Do: Keep Your Feet Well-Groomed

Keeping your toenails trimmed and well-groomed will help prevent your toes from pushing against your shoes. Trim your nails straight across, and don’t round the corners. By doing so, you can prevent friction between the nails and the skin, which will reduce your chance of injury.

Do: Use Ice

If your corns and calluses are becoming painful, you can use ice to reduce the pain. Using a cloth or towel, apply an ice pack for 15 to 20 minutes at a time, take a break, and repeat.

Do: Consult a Podiatrist

If you find you’re in severe pain with your corns and calluses, please consult a Podiatrist. You can get surgery to remove them if necessary. Your Podiatrist can also provide some insight and guidelines to assist with a deformity, like hammertoe or bunions, that could be causing corns.

Do: Wear Socks With Shoes

You should always wear socks with shoes to prevent rubbing and friction. Try to purchase socks that fit well and don’t slide down while wearing shoes, which can also lead to calluses and corns.

Don’t: Wear Shoes That Are Too Tight

Wearing proper footwear is a big part of corn and callus care. Ensuring your shoes fit properly and they’re not too tight or loose can help save your feet. As one of the most common causes of corns and calluses, shoes should fit properly. On top of this, high heels are a primary culprit in causing foot issues in women.


Any place where pressure and friction happen, there is an increased risk of corns and calluses. If you are very active or work a job where you’re on your feet all day, it’s even more critical to have proper footwear. If you can’t seem to find a good pair of shoes, consult a professional, like an orthopedic shoe technician, a podiatrist, or an associate at a medical supply store. Options like inserts, insoles, silicone pads, special socks, or even custom-made shoes can help immensely.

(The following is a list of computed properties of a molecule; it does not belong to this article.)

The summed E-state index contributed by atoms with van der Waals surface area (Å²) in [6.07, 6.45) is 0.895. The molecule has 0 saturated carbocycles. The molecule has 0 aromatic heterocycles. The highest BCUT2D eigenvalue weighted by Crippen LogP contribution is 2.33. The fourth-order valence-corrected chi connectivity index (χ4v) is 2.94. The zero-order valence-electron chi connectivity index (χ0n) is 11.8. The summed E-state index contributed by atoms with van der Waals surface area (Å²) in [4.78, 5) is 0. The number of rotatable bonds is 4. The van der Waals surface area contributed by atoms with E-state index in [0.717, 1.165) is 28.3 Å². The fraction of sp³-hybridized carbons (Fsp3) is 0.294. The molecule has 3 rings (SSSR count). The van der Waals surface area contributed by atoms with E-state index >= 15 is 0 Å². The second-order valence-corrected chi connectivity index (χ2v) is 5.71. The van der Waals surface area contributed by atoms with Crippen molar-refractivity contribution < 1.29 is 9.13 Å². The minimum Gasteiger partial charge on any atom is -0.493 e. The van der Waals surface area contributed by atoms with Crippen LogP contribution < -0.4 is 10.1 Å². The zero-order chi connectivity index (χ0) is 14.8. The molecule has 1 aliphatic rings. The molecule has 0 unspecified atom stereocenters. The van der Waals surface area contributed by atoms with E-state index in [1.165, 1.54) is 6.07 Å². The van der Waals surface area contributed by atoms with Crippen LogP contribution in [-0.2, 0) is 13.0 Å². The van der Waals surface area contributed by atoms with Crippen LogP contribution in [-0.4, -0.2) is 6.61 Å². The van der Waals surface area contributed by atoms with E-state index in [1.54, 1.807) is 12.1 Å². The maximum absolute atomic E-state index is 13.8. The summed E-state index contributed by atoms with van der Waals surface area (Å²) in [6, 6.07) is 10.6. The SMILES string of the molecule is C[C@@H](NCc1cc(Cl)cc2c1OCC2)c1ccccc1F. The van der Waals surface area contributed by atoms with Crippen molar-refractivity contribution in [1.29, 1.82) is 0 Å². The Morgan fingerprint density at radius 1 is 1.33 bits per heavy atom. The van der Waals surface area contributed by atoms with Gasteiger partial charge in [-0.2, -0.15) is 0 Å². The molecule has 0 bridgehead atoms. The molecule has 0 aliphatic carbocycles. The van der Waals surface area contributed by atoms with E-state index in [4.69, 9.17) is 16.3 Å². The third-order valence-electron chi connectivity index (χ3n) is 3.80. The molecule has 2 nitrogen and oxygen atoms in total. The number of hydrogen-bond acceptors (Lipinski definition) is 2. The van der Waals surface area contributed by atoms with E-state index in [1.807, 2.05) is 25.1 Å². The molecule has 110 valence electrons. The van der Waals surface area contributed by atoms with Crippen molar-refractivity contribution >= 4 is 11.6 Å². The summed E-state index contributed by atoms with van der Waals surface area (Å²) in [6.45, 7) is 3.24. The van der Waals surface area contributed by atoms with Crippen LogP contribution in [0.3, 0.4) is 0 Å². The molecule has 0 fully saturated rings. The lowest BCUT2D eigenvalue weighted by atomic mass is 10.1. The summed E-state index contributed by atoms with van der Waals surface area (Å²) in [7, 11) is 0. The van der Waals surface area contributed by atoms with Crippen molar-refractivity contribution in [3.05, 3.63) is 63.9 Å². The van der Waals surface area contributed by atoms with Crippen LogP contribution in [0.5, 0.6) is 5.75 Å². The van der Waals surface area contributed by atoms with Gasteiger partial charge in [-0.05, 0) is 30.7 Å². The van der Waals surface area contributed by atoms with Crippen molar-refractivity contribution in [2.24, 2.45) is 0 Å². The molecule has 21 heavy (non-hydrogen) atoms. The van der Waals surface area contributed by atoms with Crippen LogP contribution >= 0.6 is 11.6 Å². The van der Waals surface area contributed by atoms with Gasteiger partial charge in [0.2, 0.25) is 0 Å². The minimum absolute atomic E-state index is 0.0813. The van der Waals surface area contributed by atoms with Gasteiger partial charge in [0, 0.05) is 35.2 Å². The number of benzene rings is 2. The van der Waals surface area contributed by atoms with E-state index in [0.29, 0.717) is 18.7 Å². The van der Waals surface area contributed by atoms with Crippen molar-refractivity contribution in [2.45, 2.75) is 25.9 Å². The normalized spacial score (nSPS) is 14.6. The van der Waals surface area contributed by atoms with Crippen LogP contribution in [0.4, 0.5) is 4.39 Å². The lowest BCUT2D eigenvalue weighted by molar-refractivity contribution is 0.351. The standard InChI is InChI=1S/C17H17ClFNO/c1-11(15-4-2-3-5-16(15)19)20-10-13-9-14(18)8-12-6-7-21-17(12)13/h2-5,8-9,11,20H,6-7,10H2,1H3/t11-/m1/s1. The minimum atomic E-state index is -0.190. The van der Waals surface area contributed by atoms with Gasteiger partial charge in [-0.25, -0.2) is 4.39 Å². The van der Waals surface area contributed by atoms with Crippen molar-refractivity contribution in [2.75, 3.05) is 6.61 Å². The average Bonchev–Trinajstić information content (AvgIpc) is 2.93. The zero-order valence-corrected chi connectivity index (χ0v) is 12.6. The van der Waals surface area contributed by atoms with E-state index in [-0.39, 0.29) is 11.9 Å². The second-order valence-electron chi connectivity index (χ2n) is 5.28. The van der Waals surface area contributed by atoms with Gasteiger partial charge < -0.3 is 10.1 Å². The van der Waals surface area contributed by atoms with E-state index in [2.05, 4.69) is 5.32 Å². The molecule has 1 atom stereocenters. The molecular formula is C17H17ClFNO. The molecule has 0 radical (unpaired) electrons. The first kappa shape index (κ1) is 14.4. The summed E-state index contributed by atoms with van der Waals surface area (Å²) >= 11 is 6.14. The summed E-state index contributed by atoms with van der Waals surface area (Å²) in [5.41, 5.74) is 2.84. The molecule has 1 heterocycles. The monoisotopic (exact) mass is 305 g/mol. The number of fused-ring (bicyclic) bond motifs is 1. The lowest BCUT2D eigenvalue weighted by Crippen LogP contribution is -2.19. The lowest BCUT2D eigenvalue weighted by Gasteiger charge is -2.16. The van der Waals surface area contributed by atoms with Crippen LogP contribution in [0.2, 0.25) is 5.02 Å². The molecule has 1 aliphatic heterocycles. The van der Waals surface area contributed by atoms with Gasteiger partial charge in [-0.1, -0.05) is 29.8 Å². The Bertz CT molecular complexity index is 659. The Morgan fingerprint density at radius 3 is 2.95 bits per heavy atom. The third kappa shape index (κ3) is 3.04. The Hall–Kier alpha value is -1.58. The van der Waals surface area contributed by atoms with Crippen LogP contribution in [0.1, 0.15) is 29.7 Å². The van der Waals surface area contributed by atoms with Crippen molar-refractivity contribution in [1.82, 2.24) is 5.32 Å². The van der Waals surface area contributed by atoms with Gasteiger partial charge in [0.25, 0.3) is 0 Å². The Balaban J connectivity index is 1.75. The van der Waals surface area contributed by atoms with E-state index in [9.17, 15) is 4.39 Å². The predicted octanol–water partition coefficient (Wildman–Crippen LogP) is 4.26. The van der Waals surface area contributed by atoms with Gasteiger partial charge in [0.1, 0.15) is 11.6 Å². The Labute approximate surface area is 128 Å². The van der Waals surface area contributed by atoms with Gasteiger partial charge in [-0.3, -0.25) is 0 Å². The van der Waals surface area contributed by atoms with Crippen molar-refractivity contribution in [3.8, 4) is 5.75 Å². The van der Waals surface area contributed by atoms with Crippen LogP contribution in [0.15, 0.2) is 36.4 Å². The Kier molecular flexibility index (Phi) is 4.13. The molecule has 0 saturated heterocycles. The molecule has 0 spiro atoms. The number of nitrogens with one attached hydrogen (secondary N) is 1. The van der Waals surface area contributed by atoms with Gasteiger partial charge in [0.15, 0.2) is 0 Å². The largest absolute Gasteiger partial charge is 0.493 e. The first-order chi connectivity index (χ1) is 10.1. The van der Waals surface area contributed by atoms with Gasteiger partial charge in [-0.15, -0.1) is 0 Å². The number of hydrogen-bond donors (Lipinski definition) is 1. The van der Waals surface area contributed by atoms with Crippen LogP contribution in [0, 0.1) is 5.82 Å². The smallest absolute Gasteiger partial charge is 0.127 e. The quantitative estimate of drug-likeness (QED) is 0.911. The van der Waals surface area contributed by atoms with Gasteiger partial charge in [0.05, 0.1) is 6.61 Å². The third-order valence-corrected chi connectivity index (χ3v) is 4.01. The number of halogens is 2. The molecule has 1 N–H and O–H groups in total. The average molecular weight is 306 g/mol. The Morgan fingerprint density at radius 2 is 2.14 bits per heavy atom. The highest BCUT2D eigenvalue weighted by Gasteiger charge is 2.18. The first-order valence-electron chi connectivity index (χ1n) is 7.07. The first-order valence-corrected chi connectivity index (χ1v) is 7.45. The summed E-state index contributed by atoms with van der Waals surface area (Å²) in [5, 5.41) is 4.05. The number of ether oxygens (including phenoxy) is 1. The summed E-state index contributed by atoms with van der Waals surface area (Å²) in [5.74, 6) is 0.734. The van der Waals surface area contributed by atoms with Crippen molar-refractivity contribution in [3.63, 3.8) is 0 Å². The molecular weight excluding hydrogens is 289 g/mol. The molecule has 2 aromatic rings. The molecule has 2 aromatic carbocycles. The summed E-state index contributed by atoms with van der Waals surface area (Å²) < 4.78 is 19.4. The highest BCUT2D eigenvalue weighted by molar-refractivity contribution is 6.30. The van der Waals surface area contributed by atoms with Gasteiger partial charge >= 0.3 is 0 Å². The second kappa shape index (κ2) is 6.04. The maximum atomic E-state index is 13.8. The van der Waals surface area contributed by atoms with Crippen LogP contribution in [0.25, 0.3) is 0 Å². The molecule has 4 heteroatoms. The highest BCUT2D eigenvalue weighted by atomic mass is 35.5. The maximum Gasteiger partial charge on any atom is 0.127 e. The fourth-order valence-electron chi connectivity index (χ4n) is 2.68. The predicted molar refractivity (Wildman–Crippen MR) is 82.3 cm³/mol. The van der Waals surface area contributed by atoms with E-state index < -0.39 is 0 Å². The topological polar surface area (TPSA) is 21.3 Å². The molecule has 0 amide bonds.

Don’t: Try to Attempt Corn Removal

Never try using a sharp object to ‘cut out’ or remove your corns and calluses. This could cause more harm than good!

Don’t: Treat Corns Alone If You Are Diabetic

If you have diabetes, please consult your doctor if you have corns or calluses, and don’t try to treat them yourself. Diabetes reduces sensation in the feet and legs, and you could seriously injure yourself if you try to treat corns at home.

Don’t: Stand for Long Periods Without Breaks

Standing, running, or walking too long without taking a break can cause issues with your feet. If you’re a very active person, you’re likely putting a lot of pressure on your feet, so proper footwear is critical. Improper posture can also put more weight on different parts of your foot, causing issues. Thus, use caution when standing or walking for long durations, as well as take breaks when you need them!

Treating Corns and Calluses

Corns and calluses can be uncomfortable. Yet, with some easy treatment and preventative measures, they don’t have to become more of a nuisance or an ongoing problem.


It’s always recommended that if your corns or calluses are causing pain, seek professional help. As a last resort, surgery is always an option for corn and foot callus removal if less invasive measures don’t work.